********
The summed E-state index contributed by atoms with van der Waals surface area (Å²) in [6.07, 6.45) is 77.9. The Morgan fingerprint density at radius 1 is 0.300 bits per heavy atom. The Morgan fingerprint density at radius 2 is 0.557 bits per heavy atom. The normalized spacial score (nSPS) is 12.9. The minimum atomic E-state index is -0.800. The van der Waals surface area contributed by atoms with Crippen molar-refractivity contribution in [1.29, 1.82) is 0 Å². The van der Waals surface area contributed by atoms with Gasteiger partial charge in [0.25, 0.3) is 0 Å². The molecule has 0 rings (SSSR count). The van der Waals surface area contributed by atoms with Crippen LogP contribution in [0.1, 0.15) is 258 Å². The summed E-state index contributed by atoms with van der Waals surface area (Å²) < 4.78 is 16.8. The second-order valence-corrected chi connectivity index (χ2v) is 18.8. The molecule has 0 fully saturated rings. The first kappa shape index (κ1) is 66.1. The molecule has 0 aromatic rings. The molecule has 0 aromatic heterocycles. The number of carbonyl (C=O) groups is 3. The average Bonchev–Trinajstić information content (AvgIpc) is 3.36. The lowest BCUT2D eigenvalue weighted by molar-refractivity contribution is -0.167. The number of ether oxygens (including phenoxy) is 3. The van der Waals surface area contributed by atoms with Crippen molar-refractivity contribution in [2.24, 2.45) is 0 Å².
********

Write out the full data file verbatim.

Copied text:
The summed E-state index contributed by atoms with van der Waals surface area (Å²) in [6.07, 6.45) is 77.9. The Morgan fingerprint density at radius 1 is 0.300 bits per heavy atom. The Morgan fingerprint density at radius 2 is 0.557 bits per heavy atom. The normalized spacial score (nSPS) is 12.9. The minimum atomic E-state index is -0.800. The van der Waals surface area contributed by atoms with Crippen molar-refractivity contribution in [1.29, 1.82) is 0 Å². The van der Waals surface area contributed by atoms with Gasteiger partial charge in [0.25, 0.3) is 0 Å². The molecule has 0 rings (SSSR count). The van der Waals surface area contributed by atoms with Crippen LogP contribution in [0.1, 0.15) is 258 Å². The summed E-state index contributed by atoms with van der Waals surface area (Å²) < 4.78 is 16.8. The second-order valence-corrected chi connectivity index (χ2v) is 18.8. The molecule has 0 fully saturated rings. The first kappa shape index (κ1) is 66.1. The molecule has 0 aromatic rings. The molecule has 0 aromatic heterocycles. The number of carbonyl (C=O) groups is 3. The average Bonchev–Trinajstić information content (AvgIpc) is 3.36. The lowest BCUT2D eigenvalue weighted by molar-refractivity contribution is -0.167. The number of ether oxygens (including phenoxy) is 3. The van der Waals surface area contributed by atoms with Crippen molar-refractivity contribution in [2.24, 2.45) is 0 Å².